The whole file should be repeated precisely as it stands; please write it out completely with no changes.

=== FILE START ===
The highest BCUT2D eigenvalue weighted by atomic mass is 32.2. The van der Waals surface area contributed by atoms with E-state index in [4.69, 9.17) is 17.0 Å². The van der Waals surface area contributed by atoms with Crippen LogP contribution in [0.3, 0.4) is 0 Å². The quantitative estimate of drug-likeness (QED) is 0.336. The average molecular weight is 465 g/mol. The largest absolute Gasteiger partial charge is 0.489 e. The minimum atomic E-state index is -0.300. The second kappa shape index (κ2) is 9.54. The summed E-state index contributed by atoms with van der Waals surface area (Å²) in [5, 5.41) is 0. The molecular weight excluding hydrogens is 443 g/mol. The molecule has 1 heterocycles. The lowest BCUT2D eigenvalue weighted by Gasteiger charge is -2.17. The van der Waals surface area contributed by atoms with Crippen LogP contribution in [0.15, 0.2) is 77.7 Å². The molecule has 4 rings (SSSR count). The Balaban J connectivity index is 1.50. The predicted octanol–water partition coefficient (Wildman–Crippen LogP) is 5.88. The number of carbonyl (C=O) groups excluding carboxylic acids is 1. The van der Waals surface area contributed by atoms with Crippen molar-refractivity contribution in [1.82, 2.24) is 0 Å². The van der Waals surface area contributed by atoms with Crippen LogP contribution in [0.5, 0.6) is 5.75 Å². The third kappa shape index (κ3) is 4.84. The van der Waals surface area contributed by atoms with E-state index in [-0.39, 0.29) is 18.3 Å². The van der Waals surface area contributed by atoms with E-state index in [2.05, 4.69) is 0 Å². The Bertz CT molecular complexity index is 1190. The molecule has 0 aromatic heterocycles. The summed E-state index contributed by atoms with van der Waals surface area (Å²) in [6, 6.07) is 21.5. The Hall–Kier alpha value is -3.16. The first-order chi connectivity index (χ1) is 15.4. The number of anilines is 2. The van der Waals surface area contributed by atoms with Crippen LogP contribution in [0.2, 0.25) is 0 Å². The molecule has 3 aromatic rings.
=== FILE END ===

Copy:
The highest BCUT2D eigenvalue weighted by atomic mass is 32.2. The van der Waals surface area contributed by atoms with E-state index in [4.69, 9.17) is 17.0 Å². The van der Waals surface area contributed by atoms with Crippen LogP contribution in [0.3, 0.4) is 0 Å². The quantitative estimate of drug-likeness (QED) is 0.336. The average molecular weight is 465 g/mol. The largest absolute Gasteiger partial charge is 0.489 e. The minimum atomic E-state index is -0.300. The second kappa shape index (κ2) is 9.54. The summed E-state index contributed by atoms with van der Waals surface area (Å²) in [5, 5.41) is 0. The molecular weight excluding hydrogens is 443 g/mol. The molecule has 1 heterocycles. The lowest BCUT2D eigenvalue weighted by Gasteiger charge is -2.17. The van der Waals surface area contributed by atoms with Crippen LogP contribution in [0.15, 0.2) is 77.7 Å². The molecule has 4 rings (SSSR count). The Balaban J connectivity index is 1.50. The predicted octanol–water partition coefficient (Wildman–Crippen LogP) is 5.88. The number of carbonyl (C=O) groups excluding carboxylic acids is 1. The van der Waals surface area contributed by atoms with Crippen molar-refractivity contribution in [1.82, 2.24) is 0 Å². The van der Waals surface area contributed by atoms with Crippen LogP contribution in [0.5, 0.6) is 5.75 Å². The third kappa shape index (κ3) is 4.84. The van der Waals surface area contributed by atoms with E-state index in [-0.39, 0.29) is 18.3 Å². The van der Waals surface area contributed by atoms with E-state index in [2.05, 4.69) is 0 Å². The Bertz CT molecular complexity index is 1190. The molecule has 0 aromatic heterocycles. The summed E-state index contributed by atoms with van der Waals surface area (Å²) in [6, 6.07) is 21.5. The Hall–Kier alpha value is -3.16. The first-order chi connectivity index (χ1) is 15.4. The number of anilines is 2. The van der Waals surface area contributed by atoms with Crippen LogP contribution in [0.2, 0.25) is 0 Å². The molecule has 3 aromatic rings.